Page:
Captured escapees may have had help

Prison psychologist, fired for inappropriate contacts, is scrutinized

May 21, 1999|By Devon Spurgeon and Peter Hermann | Devon Spurgeon and Peter Hermann,SUN STAFF

The two inmates who escaped from a Jessup prison Tuesday evening were arrested yesterday as investigators tried to determine whether a fired prison psychologist helped them break out.

Gregory Lee Lawrence, a convicted murderer, was captured in his girlfriend's East Baltimore home about 1: 30 p.m. FBI agents found Byron Lester Smoot a half-hour later at a $37-a-night motel on Pulaski Highway.

But their recapture is apparently only the beginning of a more complicated investigation into how the two managed to escape and whether they had help from the psychologist, who was fired in June of 1998 for inappropriate contact with inmates.

Prison sources said investigators believe that after the inmates escaped, they paged the psychologist from a pay phone less than a mile away from the prison, and that she picked them up in a car.

The prison and police sources identified the psychologist as Dr. Elizabeth Feil, 43, of Annapolis. Sources said she was fired for communicating with prisoners in a phony mail scheme in which letters bypassed prison censors.

Last night, WBAL-TV aired an interview with Feil's husband, Glenn Bosshard, 45, who said his wife was sexually involved with Smoot and had visited him last week. The TV station broadcast photos of a scantily clad Feil, and quoted Bossard saying police found a postcard in Smoot's cell addressed to his wife saying: "See you in three days." Sources said Bosshard showed state police nude pictures of Feil he claimed she had given to inmates.

Maryland State Police spokesman Pete Piringer would not comment about the investigation or Feil. "We know there was an accomplice," he said. "We have interviewed people that have been involved. No one has been charged."

Lawrence was serving a life sentence for shooting and robbing a military reserve aircraft mechanic in 1978 in North Baltimore. Smoot was serving 29 years for 11 armed robberies in Anne Arundel County.

Officials said the two inmates, who slept two bunks away from each other, planned their escape from the medium security prison well. The inmates sold their clothes to friends and hoarded food. Tuesday evening, they slipped past an unmanned watchtower and scaled two fences, one topped with razor wire.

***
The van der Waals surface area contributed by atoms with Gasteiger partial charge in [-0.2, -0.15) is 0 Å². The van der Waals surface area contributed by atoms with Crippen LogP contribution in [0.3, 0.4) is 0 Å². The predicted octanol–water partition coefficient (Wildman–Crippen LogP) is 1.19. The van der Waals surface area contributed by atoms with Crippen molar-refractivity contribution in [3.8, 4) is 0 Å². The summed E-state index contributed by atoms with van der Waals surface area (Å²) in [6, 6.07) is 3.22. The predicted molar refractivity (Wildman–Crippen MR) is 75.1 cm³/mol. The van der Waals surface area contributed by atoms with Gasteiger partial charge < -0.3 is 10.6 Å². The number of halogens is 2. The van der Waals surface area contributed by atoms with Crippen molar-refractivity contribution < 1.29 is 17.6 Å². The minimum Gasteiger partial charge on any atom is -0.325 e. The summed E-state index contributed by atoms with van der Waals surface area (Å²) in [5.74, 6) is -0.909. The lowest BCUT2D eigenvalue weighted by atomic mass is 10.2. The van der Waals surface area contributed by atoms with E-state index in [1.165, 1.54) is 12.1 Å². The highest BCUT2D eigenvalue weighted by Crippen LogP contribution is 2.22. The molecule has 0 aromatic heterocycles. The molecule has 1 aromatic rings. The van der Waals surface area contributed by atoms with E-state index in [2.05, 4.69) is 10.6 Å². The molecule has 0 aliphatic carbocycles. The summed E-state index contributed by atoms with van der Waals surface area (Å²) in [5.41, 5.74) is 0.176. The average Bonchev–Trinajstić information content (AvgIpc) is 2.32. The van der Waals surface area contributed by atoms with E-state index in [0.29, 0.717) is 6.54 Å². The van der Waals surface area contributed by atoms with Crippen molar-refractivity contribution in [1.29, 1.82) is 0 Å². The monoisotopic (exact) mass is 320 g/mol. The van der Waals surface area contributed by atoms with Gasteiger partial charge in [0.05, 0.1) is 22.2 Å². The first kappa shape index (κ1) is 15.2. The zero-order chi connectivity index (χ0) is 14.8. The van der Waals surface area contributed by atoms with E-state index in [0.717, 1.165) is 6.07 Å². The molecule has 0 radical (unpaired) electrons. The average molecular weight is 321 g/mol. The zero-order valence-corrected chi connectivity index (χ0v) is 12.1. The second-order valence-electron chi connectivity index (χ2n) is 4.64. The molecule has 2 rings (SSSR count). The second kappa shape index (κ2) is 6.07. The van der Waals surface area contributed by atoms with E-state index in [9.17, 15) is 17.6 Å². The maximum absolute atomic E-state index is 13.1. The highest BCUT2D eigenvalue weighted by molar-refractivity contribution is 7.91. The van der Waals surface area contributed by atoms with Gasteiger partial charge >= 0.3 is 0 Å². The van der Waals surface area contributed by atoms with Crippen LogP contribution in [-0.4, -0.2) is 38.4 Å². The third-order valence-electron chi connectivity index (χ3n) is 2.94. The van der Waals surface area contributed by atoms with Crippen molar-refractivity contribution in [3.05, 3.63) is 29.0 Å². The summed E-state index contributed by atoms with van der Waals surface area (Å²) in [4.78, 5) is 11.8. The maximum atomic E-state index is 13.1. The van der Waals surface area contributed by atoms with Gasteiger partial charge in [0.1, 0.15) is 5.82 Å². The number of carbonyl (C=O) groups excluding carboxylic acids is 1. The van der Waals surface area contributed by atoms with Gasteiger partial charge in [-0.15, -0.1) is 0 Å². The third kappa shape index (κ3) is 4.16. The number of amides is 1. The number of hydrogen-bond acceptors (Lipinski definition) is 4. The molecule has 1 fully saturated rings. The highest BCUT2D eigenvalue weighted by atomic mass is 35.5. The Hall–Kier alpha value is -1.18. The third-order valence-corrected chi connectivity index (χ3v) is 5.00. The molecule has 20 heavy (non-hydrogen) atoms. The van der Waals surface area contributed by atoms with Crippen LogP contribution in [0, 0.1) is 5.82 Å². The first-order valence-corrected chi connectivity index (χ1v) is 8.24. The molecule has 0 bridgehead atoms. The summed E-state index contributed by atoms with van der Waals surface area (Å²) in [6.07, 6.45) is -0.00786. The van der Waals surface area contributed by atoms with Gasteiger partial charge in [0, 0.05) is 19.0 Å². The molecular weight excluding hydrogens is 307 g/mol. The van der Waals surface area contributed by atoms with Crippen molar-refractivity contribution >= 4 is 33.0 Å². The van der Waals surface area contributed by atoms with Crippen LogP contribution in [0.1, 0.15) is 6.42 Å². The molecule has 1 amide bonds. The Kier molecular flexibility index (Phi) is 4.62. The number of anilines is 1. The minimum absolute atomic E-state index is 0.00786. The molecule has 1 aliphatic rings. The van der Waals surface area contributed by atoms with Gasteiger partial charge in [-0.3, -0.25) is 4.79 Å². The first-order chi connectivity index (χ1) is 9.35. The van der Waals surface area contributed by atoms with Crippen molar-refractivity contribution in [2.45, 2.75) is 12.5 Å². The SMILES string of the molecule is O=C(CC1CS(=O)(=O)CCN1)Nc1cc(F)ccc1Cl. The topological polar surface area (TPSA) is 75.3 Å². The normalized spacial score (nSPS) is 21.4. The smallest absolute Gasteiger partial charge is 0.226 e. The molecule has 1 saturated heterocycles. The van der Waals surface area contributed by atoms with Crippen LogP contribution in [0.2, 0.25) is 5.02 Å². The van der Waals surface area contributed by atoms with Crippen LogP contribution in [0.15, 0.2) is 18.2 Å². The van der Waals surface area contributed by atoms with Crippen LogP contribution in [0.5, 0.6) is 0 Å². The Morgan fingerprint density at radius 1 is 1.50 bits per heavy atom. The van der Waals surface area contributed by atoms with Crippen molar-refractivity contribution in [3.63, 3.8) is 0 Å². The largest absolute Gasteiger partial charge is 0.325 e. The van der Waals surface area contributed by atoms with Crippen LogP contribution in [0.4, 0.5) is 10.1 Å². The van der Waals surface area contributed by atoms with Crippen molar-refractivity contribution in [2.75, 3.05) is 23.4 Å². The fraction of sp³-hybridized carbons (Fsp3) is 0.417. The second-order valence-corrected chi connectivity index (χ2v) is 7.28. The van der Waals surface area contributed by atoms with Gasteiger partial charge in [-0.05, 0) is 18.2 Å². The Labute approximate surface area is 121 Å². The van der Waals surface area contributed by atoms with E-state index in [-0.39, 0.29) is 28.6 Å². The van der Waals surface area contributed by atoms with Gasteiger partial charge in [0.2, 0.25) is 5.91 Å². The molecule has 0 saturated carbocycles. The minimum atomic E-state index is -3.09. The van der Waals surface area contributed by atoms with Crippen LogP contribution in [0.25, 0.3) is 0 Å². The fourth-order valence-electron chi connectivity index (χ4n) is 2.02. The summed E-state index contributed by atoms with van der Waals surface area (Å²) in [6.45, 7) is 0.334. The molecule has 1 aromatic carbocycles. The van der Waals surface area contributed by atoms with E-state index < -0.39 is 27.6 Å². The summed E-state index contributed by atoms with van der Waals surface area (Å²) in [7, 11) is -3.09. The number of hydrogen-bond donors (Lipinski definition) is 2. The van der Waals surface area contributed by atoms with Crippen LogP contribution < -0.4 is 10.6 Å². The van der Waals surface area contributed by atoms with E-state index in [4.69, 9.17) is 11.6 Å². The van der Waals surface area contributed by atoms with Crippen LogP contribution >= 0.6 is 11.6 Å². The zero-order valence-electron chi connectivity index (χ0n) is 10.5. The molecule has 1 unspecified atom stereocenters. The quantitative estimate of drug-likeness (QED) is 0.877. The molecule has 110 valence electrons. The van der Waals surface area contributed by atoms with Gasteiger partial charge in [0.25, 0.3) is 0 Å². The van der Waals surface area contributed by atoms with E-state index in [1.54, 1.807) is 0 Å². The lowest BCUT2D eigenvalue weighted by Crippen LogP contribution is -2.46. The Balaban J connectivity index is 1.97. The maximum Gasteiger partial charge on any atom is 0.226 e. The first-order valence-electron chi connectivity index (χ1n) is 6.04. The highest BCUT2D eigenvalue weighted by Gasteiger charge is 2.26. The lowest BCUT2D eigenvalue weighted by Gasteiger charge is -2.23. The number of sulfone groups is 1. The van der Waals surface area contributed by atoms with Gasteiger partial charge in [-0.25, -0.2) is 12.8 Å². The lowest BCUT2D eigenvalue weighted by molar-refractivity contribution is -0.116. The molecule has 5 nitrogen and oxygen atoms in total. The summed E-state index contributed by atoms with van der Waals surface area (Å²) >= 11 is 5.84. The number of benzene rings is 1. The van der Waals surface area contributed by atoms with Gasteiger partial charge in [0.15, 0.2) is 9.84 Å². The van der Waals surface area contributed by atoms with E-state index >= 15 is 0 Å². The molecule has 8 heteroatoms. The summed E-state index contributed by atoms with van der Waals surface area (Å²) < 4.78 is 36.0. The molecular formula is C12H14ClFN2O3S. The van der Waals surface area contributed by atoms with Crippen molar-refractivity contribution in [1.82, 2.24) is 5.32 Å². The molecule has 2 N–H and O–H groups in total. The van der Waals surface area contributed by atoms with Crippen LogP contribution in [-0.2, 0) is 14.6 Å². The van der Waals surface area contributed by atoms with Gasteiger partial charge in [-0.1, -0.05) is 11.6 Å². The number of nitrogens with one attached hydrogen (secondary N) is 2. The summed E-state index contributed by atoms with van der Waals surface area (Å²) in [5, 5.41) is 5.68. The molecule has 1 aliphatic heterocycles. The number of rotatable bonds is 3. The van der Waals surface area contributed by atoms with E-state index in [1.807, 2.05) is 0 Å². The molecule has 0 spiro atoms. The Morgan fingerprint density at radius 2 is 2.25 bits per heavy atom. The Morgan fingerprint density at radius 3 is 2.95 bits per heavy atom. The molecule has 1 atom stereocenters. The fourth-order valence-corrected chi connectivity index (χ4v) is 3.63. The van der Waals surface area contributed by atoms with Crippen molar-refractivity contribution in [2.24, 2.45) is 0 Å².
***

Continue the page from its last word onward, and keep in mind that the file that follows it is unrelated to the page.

Once outside, police said they made it to a pay phone at Route 175 and Dorsey Run Road. State police bloodhounds lost the escapees' scent at that intersection.

Tips poured in to police and federal agents Wednesday and yesterday, until informants finally came through with solid information. Teams of officers burst into a two-story rowhouse on Ensor Street about 1: 30 p.m. and found Lawrence in a back bedroom.

Baltimore Lt. Jay Fisher said officers quickly arrested the fugitive, who had numerous cuts on his arms and legs, apparently from the razor wire atop the prison fence. Fisher said his police questioned his girlfriend and could charge her with harboring a fugitive.

About 2 p.m., members of an FBI violent crime task force reported finding Smoot hiding in a second-floor room at the Regal Motel on Pulaski Highway in Rosedale. A clerk, Cwey Patel, said a woman had rented the single-bed room at noon Wednesday, and paid $113 cash for three days.

Authorities said they took Smoot to the University of Maryland Medical Center for treatment of a leg injury he apparently suffered while climbing 12- and 15-foot fences at the Jessup prison.

Charges may add 10 years

Both inmates were turned over to the state police and charged with escape, which could add 10 years to their sentences. They were then locked down in Supermax, the state's most secure prison in downtown Baltimore.

Prison officials were relieved the inmates were back in custody, but were left yesterday trying to explain a number of security lapses in the way the inmates, both of whom had a history of escape attempts, had been handled over the years.

Lawrence attempted to escape from the Patuxent Institution -- a maximum-security prison in Jessup -- in 1991. Corrections officers caught him cutting the wires of the perimeter fence. He was sent to Supermax.

After four years in Supermax, he was sent to the Roxbury Correctional Institution in Hagerstown. Two case managers and a security supervisor approved Lawrence's transfer to the medium-security facility. He was employed there as a sweeper.

Last fall, he was sent from Hagerstown to the Maryland Correctional Institution in Jessup. He spent October in solitary confinement, said a prison official, who would not disclose the offense that prompted the punishment.

Smoot fled a prerelease program in 1993 and was recaptured three days later.

Prison officials also were left to explain why the main tower was unstaffed. They said the post -- adjacent to the prison's main entrance -- is left unguarded every Tuesday because it is the only day of the week that visitors are not allowed.

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